Subject:
Career and Technical Education
Education
Technology and Engineering
Material Type:
Lesson Plan
Provider:
TeachEngineering
Provider Set:
TeachEngineering
Author:
IMPART RET Program, College of Information Science & Technology,
Ryan Stejskal, Brian Sandall, Janet Yowell
TeachEngineering.org
09/18/2014
Educational Use
Rating
0.0 stars

Building on the programming basics learned so far in the unit, students next learn how to program using sensors rather than by specifying exact durations. They start with an examination of algorithms and move to an understanding of conditional commands (until, then), which require the use of wait blocks. Working with the LEGO MINDSTORMS(TM) NXT robots and software, they learn about wait blocks and how to use them in conjunction with move blocks set with unlimited duration. To help with comprehension and prepare them for the associated activity programming challenges, volunteer students act out a maze demo and student groups conclude by programming LEGO robots to navigate a simple maze using wait block programming. A PowerPoint® presentation, a worksheet and pre/post quizzes are provided.

Subject:
Career and Technical Education
Computer Science
Technology and Engineering
Material Type:
Lesson Plan
Provider:
TeachEngineering
Provider Set:
TeachEngineering NGSS Aligned Resources
Author:
GK-12 Program, Computational Neurobiology Center,
Riaz Helfer, Pranit Samarth, Satish S. Nair
09/18/2014
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CC BY-NC-SA
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In this lesson, students will reinforce the importance of giving clear instructions to a partner for a desired outcome or result, similar to what is needed in a real world work environment, when instructions or notes need to be communicated in person to or left in written form for a co-worker who may be on a different shift and need to complete a project. In the real world, if instructions are not clear, machines or entire assembly lines may be down for a period of time which causes the company to lose money.
This lesson will be used in conjunction with Code.org's Course D (2019) curriculum (https://studio.code.org/s/coursed-2019) after the initial lesson called Graph Paper Programming - https://curriculum.code.org/csf-19/coursed/1/. In this lesson, students will use what they just learned about programming, sequencing, and algorithms (set of instructions) and take it a step further by communicating instructions for navigating through a series of steps to a partner who either has their eyes closed (or is wearing a blindfold) from a starting to finishing point, while picking up small blocks (or something similar) along the way.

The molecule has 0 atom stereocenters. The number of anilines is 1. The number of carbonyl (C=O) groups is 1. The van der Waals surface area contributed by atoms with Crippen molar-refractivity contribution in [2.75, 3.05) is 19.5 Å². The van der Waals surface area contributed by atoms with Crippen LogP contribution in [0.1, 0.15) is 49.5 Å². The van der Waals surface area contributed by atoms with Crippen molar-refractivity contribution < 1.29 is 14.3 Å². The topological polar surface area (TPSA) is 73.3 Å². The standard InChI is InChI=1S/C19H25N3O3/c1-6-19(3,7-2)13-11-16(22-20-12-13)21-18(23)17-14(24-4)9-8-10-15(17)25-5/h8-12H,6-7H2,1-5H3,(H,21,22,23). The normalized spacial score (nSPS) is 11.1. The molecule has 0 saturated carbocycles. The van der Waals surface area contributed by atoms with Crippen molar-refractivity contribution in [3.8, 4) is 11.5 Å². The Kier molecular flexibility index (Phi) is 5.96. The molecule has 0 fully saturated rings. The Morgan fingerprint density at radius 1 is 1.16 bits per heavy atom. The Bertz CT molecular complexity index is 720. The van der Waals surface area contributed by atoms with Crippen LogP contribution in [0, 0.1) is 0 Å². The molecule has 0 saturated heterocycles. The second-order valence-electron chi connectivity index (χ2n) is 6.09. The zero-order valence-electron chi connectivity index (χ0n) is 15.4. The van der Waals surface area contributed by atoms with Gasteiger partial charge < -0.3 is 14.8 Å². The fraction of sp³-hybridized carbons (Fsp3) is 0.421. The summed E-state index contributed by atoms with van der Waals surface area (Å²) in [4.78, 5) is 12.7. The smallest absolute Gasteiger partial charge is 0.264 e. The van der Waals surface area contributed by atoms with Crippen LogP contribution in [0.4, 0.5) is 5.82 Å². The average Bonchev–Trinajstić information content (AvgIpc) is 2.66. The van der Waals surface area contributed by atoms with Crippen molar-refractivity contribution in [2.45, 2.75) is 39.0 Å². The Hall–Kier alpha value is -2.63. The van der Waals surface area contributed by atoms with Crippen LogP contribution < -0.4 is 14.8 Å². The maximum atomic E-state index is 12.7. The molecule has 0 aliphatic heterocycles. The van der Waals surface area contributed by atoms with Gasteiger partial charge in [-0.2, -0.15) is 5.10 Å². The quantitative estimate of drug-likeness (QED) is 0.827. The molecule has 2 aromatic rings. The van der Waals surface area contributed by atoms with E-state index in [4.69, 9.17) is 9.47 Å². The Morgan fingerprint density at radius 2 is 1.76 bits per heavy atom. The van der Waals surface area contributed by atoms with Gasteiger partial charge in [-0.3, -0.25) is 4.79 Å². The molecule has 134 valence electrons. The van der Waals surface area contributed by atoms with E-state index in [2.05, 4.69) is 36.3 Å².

Subject:
Career and Technical Education
Computer Science
Education
Material Type:
Lesson
11/18/2019
Educational Use
Rating
0.0 stars

Student groups use the Java programming language to implement the algorithms for optical character recognition (OCR) that they developed in the associated lesson. They use different Java classes (provided) to test and refine their algorithms. The ultimate goal is to produce computer code that recognizes a digit on a scoreboard. Through this activity, students experience a very small part of what software engineers go through to create robust OCR methods. This software design lesson/activity set is designed to be part of a Java programming class.

Subject:
Career and Technical Education
Education
Technology and Engineering
Material Type:
Activity/Lab
Provider:
TeachEngineering
Provider Set:
TeachEngineering
Author:
Derek Babb
IMPART RET Program, College of Information Science & Technology,
TeachEngineering.org
09/18/2014
Conditional Remix & Share Permitted
CC BY-NC-SA
Rating
0.0 stars

This course begins with an introduction to the theory of computability, then proceeds to a detailed study of its most illustrious result: Kurt GĚŚdel's theorem that, for any system of true arithmetical statements we might propose as an axiomatic basis for proving truths of arithmetic, there will be some arithmetical statements that we can recognize as true even though they don't follow from the system of axioms. In my opinion, which is widely shared, this is the most important single result in the entire history of logic, important not only on its own right but for the many applications of the technique by which it's proved. We'll discuss some of these applications, among them: Church's theorem that there is no algorithm for deciding when a formula is valid in the predicate calculus; Tarski's theorem that the set of true sentence of a language isn't definable within that language; and GĚŚdel's second incompleteness theorem, which says that no consistent system of axioms can prove its own consistency.

Subject:
Fine Arts
Philosophy
Social Studies
Material Type:
Full Course
Provider:
M.I.T.
Provider Set:
M.I.T. OpenCourseWare
Author:
McGee, Vann
01/01/2004
Educational Use
Rating
0.0 stars